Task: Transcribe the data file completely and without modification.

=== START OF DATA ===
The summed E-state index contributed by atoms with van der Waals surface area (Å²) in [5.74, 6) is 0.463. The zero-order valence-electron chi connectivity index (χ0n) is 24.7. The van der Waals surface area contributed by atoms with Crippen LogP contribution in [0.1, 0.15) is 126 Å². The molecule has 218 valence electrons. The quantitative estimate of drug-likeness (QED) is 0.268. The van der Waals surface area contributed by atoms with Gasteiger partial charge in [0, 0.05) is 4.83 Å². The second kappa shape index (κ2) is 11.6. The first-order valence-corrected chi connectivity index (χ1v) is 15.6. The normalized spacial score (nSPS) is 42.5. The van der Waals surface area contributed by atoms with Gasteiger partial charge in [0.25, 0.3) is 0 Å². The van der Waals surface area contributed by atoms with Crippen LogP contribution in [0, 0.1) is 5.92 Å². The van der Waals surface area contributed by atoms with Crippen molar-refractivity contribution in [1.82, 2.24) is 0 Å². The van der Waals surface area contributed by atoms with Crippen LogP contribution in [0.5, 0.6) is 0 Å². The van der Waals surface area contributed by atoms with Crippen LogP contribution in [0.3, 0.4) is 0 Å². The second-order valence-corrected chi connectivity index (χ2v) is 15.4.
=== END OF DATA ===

The summed E-state index contributed by atoms with van der Waals surface area (Å²) in [5.74, 6) is 0.463. The zero-order valence-electron chi connectivity index (χ0n) is 24.7. The van der Waals surface area contributed by atoms with Crippen LogP contribution in [0.1, 0.15) is 126 Å². The molecule has 218 valence electrons. The quantitative estimate of drug-likeness (QED) is 0.268. The van der Waals surface area contributed by atoms with Gasteiger partial charge in [0, 0.05) is 4.83 Å². The second kappa shape index (κ2) is 11.6. The first-order valence-corrected chi connectivity index (χ1v) is 15.6. The normalized spacial score (nSPS) is 42.5. The van der Waals surface area contributed by atoms with Gasteiger partial charge in [0.25, 0.3) is 0 Å². The van der Waals surface area contributed by atoms with Crippen LogP contribution in [0, 0.1) is 5.92 Å². The van der Waals surface area contributed by atoms with Crippen molar-refractivity contribution in [1.82, 2.24) is 0 Å². The van der Waals surface area contributed by atoms with Crippen LogP contribution in [0.5, 0.6) is 0 Å². The van der Waals surface area contributed by atoms with Crippen LogP contribution in [0.3, 0.4) is 0 Å². The second-order valence-corrected chi connectivity index (χ2v) is 15.4.